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El Space: Awhile ago, Mac Barnett, Jon Scieszka, Lemony Snicket, and many other writers wrote a picture book manifesto. If you could write your own manifesto, what would you write to show your thoughts about picture books?
Stacy: Man, it’s hard to improve upon greatness. Their manifesto hits upon so many good points. Let’s see. Challenge your audience. They aren’t afraid of big words or topics. You shouldn’t be either.

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Murakami, HarukiEl Space: What books or authors influence you as a writer?
Stacy: I love all things written from Machiavelli to Berkeley Breathed to Mary Stewart, but I don’t like to reread (bad, bad author!), so when it comes to influences, it’s more these obscure nuggets I’ve collected and spun together in my own gyre of writing style—“All happy families are alike; each unhappy family is unhappy in its own way” from Tolstoy. Hemingway wrote standing up (or so the legends go) so that he only wrote what was absolutely necessary. “If you read the books everyone else is reading, you can only think what everyone else is thinking” (Haruki Murakami). The best piece of advice Stephen King got from an editor was: “2nd Draft = 1st draft – 10%.” And my daughter, Sophia, who taught me that making up words is fun: Geroninball!

El Space: What advice do you have for authors who want to write picture books?
Stacy: Imagination is everything. You can have lousy style. You can be the worst speller. You can overwrite, underwrite, break the unbreakable rules, but if it’s imaginative, you will find your way. Your imagination, the way you see the world, is what makes your work new and different and like nothing anyone has ever read before. Write from there.

El Space: What writing project are you working on now?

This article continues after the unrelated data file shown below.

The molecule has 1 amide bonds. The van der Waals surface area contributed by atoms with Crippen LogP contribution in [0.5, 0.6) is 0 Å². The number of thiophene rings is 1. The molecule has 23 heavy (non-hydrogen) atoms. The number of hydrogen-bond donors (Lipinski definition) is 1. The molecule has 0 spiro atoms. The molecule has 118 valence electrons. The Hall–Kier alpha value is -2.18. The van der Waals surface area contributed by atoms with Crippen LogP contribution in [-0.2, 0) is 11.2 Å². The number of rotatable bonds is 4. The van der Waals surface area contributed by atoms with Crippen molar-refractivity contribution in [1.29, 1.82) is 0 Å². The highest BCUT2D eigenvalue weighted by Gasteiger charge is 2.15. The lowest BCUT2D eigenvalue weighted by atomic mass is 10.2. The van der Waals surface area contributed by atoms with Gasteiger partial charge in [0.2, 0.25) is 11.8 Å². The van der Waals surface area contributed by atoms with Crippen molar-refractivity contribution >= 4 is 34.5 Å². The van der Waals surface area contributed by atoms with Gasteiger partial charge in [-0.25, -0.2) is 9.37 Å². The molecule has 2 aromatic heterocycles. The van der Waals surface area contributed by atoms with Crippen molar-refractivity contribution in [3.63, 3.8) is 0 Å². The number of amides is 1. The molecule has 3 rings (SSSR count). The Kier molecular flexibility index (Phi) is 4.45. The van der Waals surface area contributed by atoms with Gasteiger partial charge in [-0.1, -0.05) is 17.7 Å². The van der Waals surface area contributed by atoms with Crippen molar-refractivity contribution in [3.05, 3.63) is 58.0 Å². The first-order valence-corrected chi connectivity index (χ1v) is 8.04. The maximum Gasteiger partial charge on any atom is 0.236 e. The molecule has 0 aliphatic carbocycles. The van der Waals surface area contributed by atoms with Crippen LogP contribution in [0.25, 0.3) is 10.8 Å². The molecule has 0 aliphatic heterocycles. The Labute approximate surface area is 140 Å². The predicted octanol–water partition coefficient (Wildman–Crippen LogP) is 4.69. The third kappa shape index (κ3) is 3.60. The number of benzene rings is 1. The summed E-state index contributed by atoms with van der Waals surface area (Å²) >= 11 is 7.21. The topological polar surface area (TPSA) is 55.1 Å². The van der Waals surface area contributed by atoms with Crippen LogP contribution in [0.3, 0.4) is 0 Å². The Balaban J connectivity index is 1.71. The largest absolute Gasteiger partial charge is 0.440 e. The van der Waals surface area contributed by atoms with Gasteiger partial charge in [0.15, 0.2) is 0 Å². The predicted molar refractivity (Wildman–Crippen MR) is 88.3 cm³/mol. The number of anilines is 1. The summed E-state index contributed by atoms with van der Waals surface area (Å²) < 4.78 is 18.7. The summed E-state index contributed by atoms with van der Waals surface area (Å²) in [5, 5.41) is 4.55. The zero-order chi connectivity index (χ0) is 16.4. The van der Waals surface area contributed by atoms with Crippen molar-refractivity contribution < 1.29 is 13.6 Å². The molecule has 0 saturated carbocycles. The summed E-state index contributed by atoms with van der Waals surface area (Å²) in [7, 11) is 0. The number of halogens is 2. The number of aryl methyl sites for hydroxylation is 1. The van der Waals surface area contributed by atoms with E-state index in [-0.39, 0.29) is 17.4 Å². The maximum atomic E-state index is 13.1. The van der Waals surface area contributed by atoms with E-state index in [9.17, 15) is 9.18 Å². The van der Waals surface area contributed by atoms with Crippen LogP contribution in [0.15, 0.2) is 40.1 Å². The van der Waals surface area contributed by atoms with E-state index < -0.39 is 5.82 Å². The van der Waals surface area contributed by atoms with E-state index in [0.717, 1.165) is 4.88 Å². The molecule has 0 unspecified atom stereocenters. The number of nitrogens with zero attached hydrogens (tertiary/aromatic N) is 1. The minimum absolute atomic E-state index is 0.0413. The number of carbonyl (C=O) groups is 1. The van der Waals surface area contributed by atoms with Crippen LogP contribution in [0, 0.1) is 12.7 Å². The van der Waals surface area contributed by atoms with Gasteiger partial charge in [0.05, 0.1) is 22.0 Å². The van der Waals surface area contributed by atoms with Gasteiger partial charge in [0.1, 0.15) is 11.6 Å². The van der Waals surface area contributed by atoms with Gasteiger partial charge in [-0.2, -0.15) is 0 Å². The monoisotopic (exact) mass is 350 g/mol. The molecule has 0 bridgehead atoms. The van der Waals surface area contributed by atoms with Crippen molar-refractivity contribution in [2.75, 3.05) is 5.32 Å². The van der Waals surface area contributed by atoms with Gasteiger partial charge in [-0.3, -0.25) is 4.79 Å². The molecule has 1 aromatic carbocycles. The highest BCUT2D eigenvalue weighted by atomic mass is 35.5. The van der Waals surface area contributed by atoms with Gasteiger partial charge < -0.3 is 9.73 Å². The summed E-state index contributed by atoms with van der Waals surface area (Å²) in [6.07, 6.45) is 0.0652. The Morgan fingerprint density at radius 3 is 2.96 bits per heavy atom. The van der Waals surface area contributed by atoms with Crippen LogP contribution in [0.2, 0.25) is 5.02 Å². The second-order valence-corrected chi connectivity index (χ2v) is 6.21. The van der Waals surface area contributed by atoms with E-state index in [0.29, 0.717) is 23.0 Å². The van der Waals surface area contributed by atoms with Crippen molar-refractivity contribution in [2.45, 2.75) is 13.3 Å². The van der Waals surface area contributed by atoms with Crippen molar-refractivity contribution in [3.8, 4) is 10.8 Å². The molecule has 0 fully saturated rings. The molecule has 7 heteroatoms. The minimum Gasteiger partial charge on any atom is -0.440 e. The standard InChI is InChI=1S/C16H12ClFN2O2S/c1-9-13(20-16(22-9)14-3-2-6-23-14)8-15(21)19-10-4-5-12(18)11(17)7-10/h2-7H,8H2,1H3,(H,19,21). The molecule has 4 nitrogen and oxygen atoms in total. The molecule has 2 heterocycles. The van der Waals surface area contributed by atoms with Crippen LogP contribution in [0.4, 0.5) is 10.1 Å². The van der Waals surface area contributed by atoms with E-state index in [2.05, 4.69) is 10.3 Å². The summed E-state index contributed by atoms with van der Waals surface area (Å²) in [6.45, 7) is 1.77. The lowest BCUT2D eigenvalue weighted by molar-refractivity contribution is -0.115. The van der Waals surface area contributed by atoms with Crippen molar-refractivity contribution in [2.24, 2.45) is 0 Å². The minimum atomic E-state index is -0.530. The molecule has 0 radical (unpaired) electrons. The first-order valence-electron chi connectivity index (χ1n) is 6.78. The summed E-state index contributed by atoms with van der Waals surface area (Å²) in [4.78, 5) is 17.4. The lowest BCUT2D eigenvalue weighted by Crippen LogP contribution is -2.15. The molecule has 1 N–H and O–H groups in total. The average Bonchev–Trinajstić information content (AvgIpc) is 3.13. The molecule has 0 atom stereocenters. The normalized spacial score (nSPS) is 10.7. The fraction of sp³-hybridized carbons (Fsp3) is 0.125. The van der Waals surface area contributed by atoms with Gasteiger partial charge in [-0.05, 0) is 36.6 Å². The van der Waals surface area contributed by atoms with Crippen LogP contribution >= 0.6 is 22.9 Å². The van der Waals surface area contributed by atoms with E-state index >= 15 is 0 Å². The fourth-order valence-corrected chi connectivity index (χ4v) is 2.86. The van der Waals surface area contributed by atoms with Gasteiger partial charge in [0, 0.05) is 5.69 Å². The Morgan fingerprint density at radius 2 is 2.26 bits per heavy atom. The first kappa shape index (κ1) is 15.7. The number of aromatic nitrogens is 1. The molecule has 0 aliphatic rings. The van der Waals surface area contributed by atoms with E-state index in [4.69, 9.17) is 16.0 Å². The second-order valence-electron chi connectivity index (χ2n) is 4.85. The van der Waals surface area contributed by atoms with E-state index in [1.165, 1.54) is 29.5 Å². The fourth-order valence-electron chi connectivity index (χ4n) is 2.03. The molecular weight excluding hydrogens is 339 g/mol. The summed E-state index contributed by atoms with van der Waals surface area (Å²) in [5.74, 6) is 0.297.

Stacy: I usually work on a couple of projects at a time. I’m rewriting a YA novel called Skin Deep which is basically a retelling of Moses set in a Blade Runner-esque world that I started during my MFA. I’m tweaking a picture book, Attack of the Glazed Donut Monster, and I’m in the end stages of research on an historical novel about an 18-year old’s adventures from the Mississippi River through the Battle of the Bulge that is loosely based on my grandfather’s life. When I first started writing, I worried the ideas would run out. Nowadays, I worry I won’t have time to explore them all!

Thanks, Stacy, for being my guest!

Looking for Stacy? You don’t have to head to the nearest ocean. You can find her at her website, Twitter, and Facebook. Or, check out the other picture books by Stacy: Shelby (illustrated by Shawn Sisneros), Squirt (illustrated by Shawn Sisneros), Rope ’Em! (illustrated by Bret Conover).

Toby is available here:
Amazon
Barnes and Noble

Two of you will win a copy of this picture book. Just comment to be entered in the drawing. Tell us your favorite marine animal as you comment. Winners will be announced on June 16. Thanks for stopping by!

Ocean photo from blirk.net. Haruki Murakami photo from bogbrokken.blogspot.com.